Are You Afraid of Millennials in Leadership Roles?

Kelly Morello

2.9.2017

Two weeks ago, I had the opportunity to hear Josh Bersin share his Predictions for 2017 at the Philadelphia Society of People and Strategy quarterly program.  He shared a number of forces that are disrupting change, including digital technology, the need to increase speed and the employee experience as well as how careers and social contracts are changing (think “gig” economy).  His presentation was full of great data that really grabbed my attention.  But one thing really stuck with me.  It was the topic of Prediction 8: The Leadership Market Will Start a Steady Process of Reinvention.  As he was talking about the need to promote younger leaders earlier, he referenced Mark Zuckerberg.

Mark Zuckerberg is 32 years old and running a $344 billion company.  Would he be in a leadership role in your company?

Wow.  That got my attention.  I’ve used Mark Zuckerberg as an example plenty of times…but in the opposite way.  Not everyone is going to be a Mark Zuckerberg and become CEO.  But Millennials aren’t all saying they want to be CEO.  They want to grow and learn.  And they want a coach to help them develop.  Forbes wrote a good article that highlights a few key desires of Millennials.  We criticize Millennials because they are the generation where everyone received a trophy.  But who gave them those trophies?  We did!  We created this expectation and now we are holding it against them.  They’re not asking for a trophy.  They are asking for feedback.  They are asking for development.  They are asking to be recognized when they contribute in a meaningful way.

Many of us know we are not developing leaders early enough.  But we’re stuck in the past, in the traditional way of developing leaders.  How many times have you said to that young worker that you need to “put in your time” and that promotion will come?  I know I was guilty of just that mentality when I was in my corporate HR role.  Yes, the younger generation needs to spend time in the workplace understanding the business and their role, but we shouldn’t relegate the challenging work, projects, etc. to those who have been around the block a time or two.  It’s those exact opportunities that develop leadership skills.  Millennials want to do new and interesting work.  They don’t want to be forced into working on just mundane tasks.  They are collaborative, innovative and inclusive.  They are more interested in the “gig” economy because it provides them the opportunities to grow and learn that they may not be getting at your company.  In an article that was published in Fortune a while ago:

This generation of young workers may have grown up in a digital world amid uncertainty and a shower of parental attention. But ultimately, they want the same thing that every employee wants: schedule control, meaningful work relationships, and choice of projects and learning opportunities.   

The world of work is changing.  Our companies need to be nimble and change with it.  We shouldn’t be afraid to promote younger workers.  We need to make sure they have the support and coaching needed to be successful.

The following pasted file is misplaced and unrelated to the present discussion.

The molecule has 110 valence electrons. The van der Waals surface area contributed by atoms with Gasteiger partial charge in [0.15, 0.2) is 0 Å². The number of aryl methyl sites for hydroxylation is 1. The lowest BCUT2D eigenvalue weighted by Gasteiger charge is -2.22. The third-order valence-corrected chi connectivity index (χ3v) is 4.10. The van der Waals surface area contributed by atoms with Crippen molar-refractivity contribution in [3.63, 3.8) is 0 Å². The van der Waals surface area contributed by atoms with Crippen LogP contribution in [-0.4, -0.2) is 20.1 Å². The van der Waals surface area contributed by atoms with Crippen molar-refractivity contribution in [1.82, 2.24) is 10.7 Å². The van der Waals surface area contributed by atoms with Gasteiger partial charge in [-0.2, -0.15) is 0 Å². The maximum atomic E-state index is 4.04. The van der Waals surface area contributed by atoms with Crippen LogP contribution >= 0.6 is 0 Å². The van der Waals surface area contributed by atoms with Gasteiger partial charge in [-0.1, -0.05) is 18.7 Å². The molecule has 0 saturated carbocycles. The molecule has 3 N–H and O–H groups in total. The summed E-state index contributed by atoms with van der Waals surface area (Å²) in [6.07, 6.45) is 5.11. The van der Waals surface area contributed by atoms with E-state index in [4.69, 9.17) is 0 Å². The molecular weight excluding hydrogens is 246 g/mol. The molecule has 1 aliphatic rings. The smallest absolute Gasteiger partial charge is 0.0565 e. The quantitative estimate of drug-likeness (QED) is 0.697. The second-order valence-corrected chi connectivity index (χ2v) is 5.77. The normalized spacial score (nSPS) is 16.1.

As Josh Bersin reminded us, “leadership is learning by doing”. 

Dec. 11

Events From 2017 That Will Make a Lasting Impact in the Workplace >

I love reading trend predictions, but also enjoy the thoughtful look-back.  Makes me wish I’d saved some of those workforce articles from the 9o’s.  Lotus Notes.  Personal Digital Assistants.  Beavis and Butthead.  Casual Fridays. While I don’t miss the drama over what “casual” Fridays vs. jeans Fridays meant, there is a nostalgia that gets me this time of year.  Perhaps it’s remembering when holiday parties didn’t require a legal statement or drug test the next day. …

read more >

Dec. 4

Salary History Inquiries Are on the Way Out. What’s Your Game Plan? >

The hiring process is a complex and critical business issue for most organizations. The stakes are high, particularly in our current low-unemployment climate where the challenge of finding the right talent has increased exponentially. Every organization has a pressing need to fill key positions with new team members who have the right skills and abilities to do the job and align with the company culture. Amid this pressure to get…

read more >

Nov. 8

Through Hell and High Water: Your People Strategy >

After the Houston Astros knocked off three historic teams—The Red Sox, Yankees and Dodgers—the city of Houston celebrated its first-ever World Series Championship.  “Houston Strong“, coined post-Hurricane Harvey, became the mantra and the common thread that bound players, fans and observers together. Beer was certainly part of that celebration, and Budweiser produced another tear-inducing spot that gave props to a city and team that went through “hell and high water”. Going through…

read more >

Oct. 3

How Do You Want To Go Out? >

I read an article recently called, “What your burial outfit says about you“.  Evidentially the phrase “bury me in this” on Twitter is a thing. Most of the tweets are selfies taken by 20-somethings nowhere near death, and feature slinky outfits you see at gyms or clubs (or so I’m told…). The article goes on to describe the shift in death-wear from formal, Sunday-best attire to more casual and statement…

read more >